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Effect of Early Spontaneous Abortions on Reactive Oxygen Species, Antioxidants and Lipid Damage in Women




Effect of Early Spontaneous Abortions on Reactive Oxygen Species, Antioxidants and Lipid Damage in Women

Fatima Hashim Abbas1,2* and Alaa Tareq Shakir Al-Hassnawi1

1College of Science, Babylon University, Babil, Iraq

2Department of Pathological Analysis Techniques, Al-Mustaqbal University College, Babil, Iraq


In pregnancy, any disturbance in the balance between antioxidants and oxidants in favor of the later can cause serious problems such as abortion. So the investigation of the oxidants/antioxidants status during early stages of pregnancy is urgently needed to help us solving such health issues. In this current study, One hundred and thirteen aborted women (73 known causes group, 40 unknown group) and control group (23 normal delivery women (control positive), 10 normal unmarried women (control negative) were recruited in this study. Levels of lipid peroxidation (MDA level), catalase activity (CAT), total antioxidant capacity (TAC) and reactive oxygen species (ROS) were measured in the serum of all studied groups. MDA levels were significantly higher (p≤0.05) in aborted women with T. gondii compared to negative control. MDA levels were also significantly higher (p≤0.05) among aborted women with Cytomegalo virus compared to negative and positive control groups. All aborted women had significantly higher levels of TAC levels (p≤0.05) compared to the control groups. However, catalase activity and ROS levels in all the aborted women did not differ statistically from that of control. Our data indicated that the aborted women had increased the level of serum oxidative stress (MDA) and this elevation may be driving the detrimental effects induced by parasitic or vial infections.

Article Information

Received 11 August 2019

Revised 15 November 2019

Accepted 12 December 2019

Available online 18 March 2020

Authors’ Contribution

ATSH designed the experiment. FHA conducted the lab work. Both authors wrote the manuscript.

Key words

Malondialdehyde, Catalase, Antioxidant, Oxidative stress, Abortion


* Corresponding author:

0030-9923/2020/0003-1205 $ 9.00/0

Copyright 2020 Zoological Society of Pakistan

Toxoplasma gondii is an intracellular parasite that is capable of infecting all warm-blooded animals including humans (Dubey, 2009). In most cases, it could cause abortion, immunocompromised individuals, encephalitis and death (Halonen and Weiss, 2013). Transmission in humans is usually occurred via the ingestion of undercooked or raw meat containing cysts or consumption of contaminated food or water with oocysts, or congenitally when the mother got the infection for the first time during pregnancy, where T. gondii easily transported to maternal blood and then affected the fetus via placenta (Tenter et al., 2000). Spontaneous abortion is among the most gestational complications occurred in the responding to this parasitic infection (Lyu et al., 2013). In the first trimester of pregnancies, more than 80% of spontaneous abortions could be occurred (Cunningham et al., 2014) and the risk of abortion is boosted with increasing pregnancy age (Juliano et al., 2008). Oxidative stress is an unavoidable aspect of aerobic life (Odo et al., 2017). Reactive oxygen species (ROS) are molecules that are produced as byproducts of oxygen metabolism in all cells and including superoxide anion, hydrogen peroxide, and hydroxyl radical (Jothery et al., 2016). These molecules can also be generated during microbial infection, for example, the immune effectors such as eosinophils, neutrophils, and macrophages produce superoxide anion as a part of the oxidative explosion (Nathan and Shiloh, 2000). When the levels of ROS production are increased over the antioxidants capacity, oxidative stress (OS) occurs. Consequently, leading to damage among different biological molecules such as lipid, protein and DNA (Hung, 2007; Cencioni et al., 2013). However, the effects of ROS can be mitigated by internal antioxidants and repair system (Halliwell and Gutteridge,1995). Antioxidant defense mechanism involves both enzymatic and nonenzymatic system (Halliwell and Gutteridge,1995). Catalase is one of the enzymatic antioxidant that can mitigate hydrogen peroxide and covert it to water (Kohen and Nyska, 2002). One of the main product derived from oxidative damage on lipids is malondialdehyde (MDA) (Niki, 2009). Yigenoglu et al. (2011) have studied the level of oxidative stress in pregnant women in first trimester with a history of frequent pregnancy loss and they found that the amount of oxidative stress levels are higher combined with the reduction of total antioxidants. Some other studies suggest that the reduction of antioxidants among pregnant women could be a serious risk factor of spontaneous abortion (Vural et al., 2000). Therefore, measurements of the levels of oxidative damage and antioxidants among infected women who had abortion could expand the current understanding on the role of oxidative stress as a proximal mechanism in developing such medical problem.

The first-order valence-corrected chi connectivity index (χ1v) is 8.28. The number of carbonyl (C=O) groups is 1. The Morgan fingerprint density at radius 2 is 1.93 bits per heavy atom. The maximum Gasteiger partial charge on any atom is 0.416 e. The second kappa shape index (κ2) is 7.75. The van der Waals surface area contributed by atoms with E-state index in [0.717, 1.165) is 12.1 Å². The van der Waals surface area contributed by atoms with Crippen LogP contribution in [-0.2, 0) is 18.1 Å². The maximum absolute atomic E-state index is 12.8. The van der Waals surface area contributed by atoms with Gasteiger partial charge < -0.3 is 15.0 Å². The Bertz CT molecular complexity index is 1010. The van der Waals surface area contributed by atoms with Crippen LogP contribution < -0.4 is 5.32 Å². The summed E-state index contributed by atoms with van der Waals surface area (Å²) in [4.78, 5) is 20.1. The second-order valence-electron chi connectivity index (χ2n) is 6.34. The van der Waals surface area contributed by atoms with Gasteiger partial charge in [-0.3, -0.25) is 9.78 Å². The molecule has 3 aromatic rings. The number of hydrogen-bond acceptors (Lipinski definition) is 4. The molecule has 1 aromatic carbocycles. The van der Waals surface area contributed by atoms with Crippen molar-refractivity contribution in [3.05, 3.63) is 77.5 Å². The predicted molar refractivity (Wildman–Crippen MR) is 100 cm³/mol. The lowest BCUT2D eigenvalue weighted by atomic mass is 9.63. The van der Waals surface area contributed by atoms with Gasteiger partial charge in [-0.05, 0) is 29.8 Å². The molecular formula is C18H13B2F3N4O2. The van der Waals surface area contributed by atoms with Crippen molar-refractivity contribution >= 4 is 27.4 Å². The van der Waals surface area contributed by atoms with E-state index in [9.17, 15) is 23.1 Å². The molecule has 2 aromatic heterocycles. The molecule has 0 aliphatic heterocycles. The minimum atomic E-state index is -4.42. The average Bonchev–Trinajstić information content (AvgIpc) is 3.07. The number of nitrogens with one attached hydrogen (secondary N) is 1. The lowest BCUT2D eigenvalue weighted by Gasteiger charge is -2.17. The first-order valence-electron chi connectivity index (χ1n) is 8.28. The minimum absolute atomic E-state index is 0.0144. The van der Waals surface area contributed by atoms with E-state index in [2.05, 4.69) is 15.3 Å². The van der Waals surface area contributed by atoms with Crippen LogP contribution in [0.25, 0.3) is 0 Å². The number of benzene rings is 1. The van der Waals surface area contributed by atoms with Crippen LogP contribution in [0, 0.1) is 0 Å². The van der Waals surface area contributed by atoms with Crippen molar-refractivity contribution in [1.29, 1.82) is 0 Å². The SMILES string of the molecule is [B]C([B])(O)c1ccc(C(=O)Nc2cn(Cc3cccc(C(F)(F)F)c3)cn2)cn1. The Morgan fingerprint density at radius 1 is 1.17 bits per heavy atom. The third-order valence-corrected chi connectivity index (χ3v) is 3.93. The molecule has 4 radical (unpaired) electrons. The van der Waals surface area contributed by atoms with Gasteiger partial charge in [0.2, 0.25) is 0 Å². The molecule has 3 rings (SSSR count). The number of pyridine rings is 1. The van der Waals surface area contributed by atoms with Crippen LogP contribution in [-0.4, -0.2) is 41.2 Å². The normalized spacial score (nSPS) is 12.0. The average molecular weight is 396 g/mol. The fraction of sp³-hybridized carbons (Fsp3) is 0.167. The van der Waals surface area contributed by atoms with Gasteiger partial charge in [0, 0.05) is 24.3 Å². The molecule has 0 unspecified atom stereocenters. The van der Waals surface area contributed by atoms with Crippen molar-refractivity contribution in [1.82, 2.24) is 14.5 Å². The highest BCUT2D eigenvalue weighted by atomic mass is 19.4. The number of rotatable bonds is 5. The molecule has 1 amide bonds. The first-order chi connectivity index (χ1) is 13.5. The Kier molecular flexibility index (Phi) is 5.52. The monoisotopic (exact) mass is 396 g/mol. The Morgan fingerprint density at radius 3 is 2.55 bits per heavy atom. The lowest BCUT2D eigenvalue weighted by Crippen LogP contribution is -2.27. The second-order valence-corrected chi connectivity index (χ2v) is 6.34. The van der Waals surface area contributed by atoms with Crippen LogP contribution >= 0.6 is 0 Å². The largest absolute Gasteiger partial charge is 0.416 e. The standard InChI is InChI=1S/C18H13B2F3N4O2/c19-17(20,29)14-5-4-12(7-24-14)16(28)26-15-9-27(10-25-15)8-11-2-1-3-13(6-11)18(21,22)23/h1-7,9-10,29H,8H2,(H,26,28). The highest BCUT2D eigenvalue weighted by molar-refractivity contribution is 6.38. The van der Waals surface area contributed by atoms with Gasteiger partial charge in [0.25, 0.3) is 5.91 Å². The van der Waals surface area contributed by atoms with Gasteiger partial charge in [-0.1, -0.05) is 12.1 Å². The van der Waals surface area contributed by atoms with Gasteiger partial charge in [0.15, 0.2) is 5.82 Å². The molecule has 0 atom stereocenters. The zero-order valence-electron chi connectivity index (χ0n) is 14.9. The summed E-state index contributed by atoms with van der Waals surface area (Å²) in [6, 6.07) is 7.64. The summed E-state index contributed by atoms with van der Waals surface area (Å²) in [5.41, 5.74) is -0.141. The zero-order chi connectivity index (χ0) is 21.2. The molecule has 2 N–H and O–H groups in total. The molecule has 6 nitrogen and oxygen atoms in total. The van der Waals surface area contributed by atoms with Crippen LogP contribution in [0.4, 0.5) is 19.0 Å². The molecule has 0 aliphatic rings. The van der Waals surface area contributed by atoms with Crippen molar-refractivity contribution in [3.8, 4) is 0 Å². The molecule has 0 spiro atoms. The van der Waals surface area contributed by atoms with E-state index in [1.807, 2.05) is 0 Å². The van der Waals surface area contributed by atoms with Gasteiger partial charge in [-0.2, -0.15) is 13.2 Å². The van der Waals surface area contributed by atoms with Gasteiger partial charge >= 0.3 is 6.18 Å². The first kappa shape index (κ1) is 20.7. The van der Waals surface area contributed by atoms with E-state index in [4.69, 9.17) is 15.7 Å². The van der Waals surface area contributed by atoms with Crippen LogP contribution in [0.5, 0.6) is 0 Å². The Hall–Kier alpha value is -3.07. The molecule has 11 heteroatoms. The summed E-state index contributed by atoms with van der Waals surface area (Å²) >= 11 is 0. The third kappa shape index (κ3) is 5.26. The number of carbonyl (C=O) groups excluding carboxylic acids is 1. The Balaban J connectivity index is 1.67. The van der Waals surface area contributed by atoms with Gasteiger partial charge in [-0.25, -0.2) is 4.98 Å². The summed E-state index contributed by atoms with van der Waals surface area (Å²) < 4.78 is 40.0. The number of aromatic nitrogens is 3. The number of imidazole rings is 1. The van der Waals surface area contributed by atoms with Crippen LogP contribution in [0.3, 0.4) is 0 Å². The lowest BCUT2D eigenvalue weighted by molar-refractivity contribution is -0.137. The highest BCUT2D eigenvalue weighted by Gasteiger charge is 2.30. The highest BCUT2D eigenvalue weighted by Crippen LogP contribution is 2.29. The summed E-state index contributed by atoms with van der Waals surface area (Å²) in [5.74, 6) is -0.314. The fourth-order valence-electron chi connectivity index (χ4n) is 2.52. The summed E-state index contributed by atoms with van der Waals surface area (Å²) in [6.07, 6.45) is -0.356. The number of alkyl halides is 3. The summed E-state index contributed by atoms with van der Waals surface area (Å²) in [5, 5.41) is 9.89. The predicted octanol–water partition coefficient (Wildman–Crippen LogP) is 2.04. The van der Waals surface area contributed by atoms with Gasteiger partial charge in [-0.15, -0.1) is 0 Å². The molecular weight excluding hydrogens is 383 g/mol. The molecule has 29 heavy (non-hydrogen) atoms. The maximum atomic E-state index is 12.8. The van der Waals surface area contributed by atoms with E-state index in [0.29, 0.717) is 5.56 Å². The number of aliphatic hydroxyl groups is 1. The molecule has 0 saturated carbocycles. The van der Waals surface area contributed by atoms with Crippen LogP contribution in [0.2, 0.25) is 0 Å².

Materials and methods

One hundred thirteen enrolled women (73 known causes and 40 unknown causes) were recruited in this study. Subjects that have chronic and genetic disease, infections, previous and recurrent abortions and smokers were excluded from the current study. Twenty-three enrolled women were considered as positive controls (normal delivery) and ten unmarried women were enrolled as negative controls.

Blood samples (5 ML) were collected from all enrolled women in appropriate sterile tubes by arm venous puncture. Serum was separated from whole blood by centrifugation at 2000 R.P.M for 5 minutes, then collected serum was kept at -20ºC until being used.

Serum anti-toxoplasma (IgG and IgM) and anti-cytomegalic (IgG and IgM) antibodies were identified by enzyme linked immunosorbent assay (ELSA) using a commercial kit (Company Calbioteck, USA).

Total ROS in serum was determined using a method developed by Erel (2005). TAC were measured by using CUPRAC (cupric reducing antioxidant capacity) spectrophotometric method (Apke et al., 2008). Serum lipid peroxidation was estimated by thiobarbituric acid reactive substances (TBARS) (Buege and Aust,1978). Catalase activity was measured according to the method mentioned in Hadwan and Abed (2016).